After a longer than desired struggle with getting sshd to accept my public key, I think a blog post is in order to remind myself not to repeat the same mistakes. Here’s how you should go about debugging your SSH public key authentication woes:
Getting more debug info when connecting with your ssh client: Add a ‘-v’ option to your ssh command (e.g. ssh chuyeow@remotehost -v -v -v). Add more ‘-v’ for more detailed debug (you can do up to ‘-v -v -v’ I think).
Debugging on the remote host by running sshd in debug mode: Run ‘/usr/sbin/sshd -d -p 2222′ on the remote host and connect to it. ’2222′ here is the port number of the sshd process you started on the remote host.
tail the authentication log: Run ‘tail -f /var/log/auth.log’ on the remotehost. You can watch the log as you try to connect via SSH with your key.
Make sure your ssh key agent is running: Do a ‘ps aux|grep ssh-agent’. Make sure your key agent is running. If you’re not using ssh-agent (I like keychain from Gentoo, or SSHKeyChain for Mac OS X), do whatever you have to do to ensure that your keychain is running.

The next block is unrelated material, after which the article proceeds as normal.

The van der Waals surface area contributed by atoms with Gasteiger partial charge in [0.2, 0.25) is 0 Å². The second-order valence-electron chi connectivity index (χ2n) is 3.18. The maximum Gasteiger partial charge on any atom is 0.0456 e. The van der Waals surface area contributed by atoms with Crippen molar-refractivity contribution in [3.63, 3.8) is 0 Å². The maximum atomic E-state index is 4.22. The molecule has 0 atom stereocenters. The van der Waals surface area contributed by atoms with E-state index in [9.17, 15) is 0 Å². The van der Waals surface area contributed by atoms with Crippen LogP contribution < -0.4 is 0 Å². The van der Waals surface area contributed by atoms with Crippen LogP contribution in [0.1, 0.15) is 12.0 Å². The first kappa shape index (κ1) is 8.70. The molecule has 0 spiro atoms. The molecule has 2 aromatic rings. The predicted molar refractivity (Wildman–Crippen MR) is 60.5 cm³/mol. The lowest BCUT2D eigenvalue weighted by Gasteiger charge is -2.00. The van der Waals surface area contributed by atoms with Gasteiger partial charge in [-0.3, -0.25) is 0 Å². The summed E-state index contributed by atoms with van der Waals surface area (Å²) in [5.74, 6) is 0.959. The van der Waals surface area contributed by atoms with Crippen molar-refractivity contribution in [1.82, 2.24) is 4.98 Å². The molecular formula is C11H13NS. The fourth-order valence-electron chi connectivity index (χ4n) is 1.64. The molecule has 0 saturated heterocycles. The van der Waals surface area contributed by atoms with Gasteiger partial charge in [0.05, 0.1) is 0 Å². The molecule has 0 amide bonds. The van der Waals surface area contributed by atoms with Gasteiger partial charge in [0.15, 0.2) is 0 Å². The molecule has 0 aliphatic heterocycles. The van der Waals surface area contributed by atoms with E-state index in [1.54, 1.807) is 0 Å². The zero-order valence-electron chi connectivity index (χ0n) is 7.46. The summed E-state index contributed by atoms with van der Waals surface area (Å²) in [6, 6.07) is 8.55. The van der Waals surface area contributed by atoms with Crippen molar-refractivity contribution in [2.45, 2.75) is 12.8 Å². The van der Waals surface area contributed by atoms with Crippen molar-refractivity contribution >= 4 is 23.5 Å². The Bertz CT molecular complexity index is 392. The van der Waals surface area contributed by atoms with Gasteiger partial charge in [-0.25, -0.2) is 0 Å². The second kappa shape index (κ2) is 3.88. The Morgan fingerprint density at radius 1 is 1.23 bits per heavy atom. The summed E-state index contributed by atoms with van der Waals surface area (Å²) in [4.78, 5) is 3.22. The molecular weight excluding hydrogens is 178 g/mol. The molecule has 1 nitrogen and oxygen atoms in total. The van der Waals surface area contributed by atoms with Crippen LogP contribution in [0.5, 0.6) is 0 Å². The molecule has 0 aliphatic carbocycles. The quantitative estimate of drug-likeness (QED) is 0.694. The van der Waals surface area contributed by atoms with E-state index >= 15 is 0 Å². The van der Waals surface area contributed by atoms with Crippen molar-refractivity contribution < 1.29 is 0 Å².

Make sure your private key is added to the ssh key agent: Do a ‘ssh-add -l’ to check that ssh-agent has your key. Likewise, if you are using something else, check your keychain application has your private key.
Check the permissions on your home directory, .ssh directory, and the authorized_keys file: If your ssh server is running with ‘StrictModes on’, it will refuse to use your public keys in the ~/.ssh/authorized_keys file. Your home directory should be writable only by you, ~/.ssh should be 700, and authorized_keys should be 600.
Tailing the authentication log was the clincher for me this time – my problem was the group permissions on the home folder were incorrectly set (the error message I got from auth.log was: ‘Authentication refused: bad ownership or modes for directory /home/chuyeow’). Just had to fix it so it was no longer group-writable. Of course, this can also be fixed by turning setting ‘StrictModes off’ in your sshd config (/etc/ssh/sshd_config), but it’s not really recommended. Plus, you may not always have the rights to edit that file anyway.